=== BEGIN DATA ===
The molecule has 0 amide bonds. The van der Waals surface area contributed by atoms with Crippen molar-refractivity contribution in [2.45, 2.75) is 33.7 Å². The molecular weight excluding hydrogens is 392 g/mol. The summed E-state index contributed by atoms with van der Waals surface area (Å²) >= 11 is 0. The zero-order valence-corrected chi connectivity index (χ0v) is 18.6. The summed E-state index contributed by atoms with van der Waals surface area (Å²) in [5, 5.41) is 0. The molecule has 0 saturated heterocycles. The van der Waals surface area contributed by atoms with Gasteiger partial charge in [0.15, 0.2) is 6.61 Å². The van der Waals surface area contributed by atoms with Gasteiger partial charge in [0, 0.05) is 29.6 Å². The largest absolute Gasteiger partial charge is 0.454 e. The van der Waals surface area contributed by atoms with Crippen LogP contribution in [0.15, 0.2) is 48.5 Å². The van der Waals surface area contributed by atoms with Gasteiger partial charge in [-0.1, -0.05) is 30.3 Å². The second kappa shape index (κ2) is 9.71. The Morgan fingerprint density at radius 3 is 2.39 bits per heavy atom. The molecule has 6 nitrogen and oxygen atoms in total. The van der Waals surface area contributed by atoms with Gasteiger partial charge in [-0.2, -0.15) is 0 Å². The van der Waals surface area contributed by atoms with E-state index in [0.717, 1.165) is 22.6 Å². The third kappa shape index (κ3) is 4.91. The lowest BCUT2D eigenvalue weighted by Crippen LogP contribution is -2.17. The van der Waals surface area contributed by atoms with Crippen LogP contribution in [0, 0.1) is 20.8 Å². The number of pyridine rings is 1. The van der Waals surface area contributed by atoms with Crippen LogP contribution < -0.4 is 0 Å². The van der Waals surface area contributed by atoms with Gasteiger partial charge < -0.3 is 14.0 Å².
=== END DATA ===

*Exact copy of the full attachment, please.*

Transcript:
The molecule has 0 amide bonds. The van der Waals surface area contributed by atoms with Crippen molar-refractivity contribution in [2.45, 2.75) is 33.7 Å². The molecular weight excluding hydrogens is 392 g/mol. The summed E-state index contributed by atoms with van der Waals surface area (Å²) >= 11 is 0. The zero-order valence-corrected chi connectivity index (χ0v) is 18.6. The summed E-state index contributed by atoms with van der Waals surface area (Å²) in [5, 5.41) is 0. The molecule has 0 saturated heterocycles. The van der Waals surface area contributed by atoms with Gasteiger partial charge in [0.15, 0.2) is 6.61 Å². The van der Waals surface area contributed by atoms with Gasteiger partial charge in [0, 0.05) is 29.6 Å². The largest absolute Gasteiger partial charge is 0.454 e. The van der Waals surface area contributed by atoms with Crippen LogP contribution in [0.15, 0.2) is 48.5 Å². The van der Waals surface area contributed by atoms with Gasteiger partial charge in [-0.1, -0.05) is 30.3 Å². The second kappa shape index (κ2) is 9.71. The Morgan fingerprint density at radius 3 is 2.39 bits per heavy atom. The molecule has 6 nitrogen and oxygen atoms in total. The van der Waals surface area contributed by atoms with Gasteiger partial charge in [-0.2, -0.15) is 0 Å². The van der Waals surface area contributed by atoms with E-state index in [0.717, 1.165) is 22.6 Å². The third kappa shape index (κ3) is 4.91. The lowest BCUT2D eigenvalue weighted by Crippen LogP contribution is -2.17. The van der Waals surface area contributed by atoms with Crippen LogP contribution in [0, 0.1) is 20.8 Å². The number of pyridine rings is 1. The van der Waals surface area contributed by atoms with Crippen LogP contribution < -0.4 is 0 Å². The van der Waals surface area contributed by atoms with Gasteiger partial charge < -0.3 is 14.0 Å².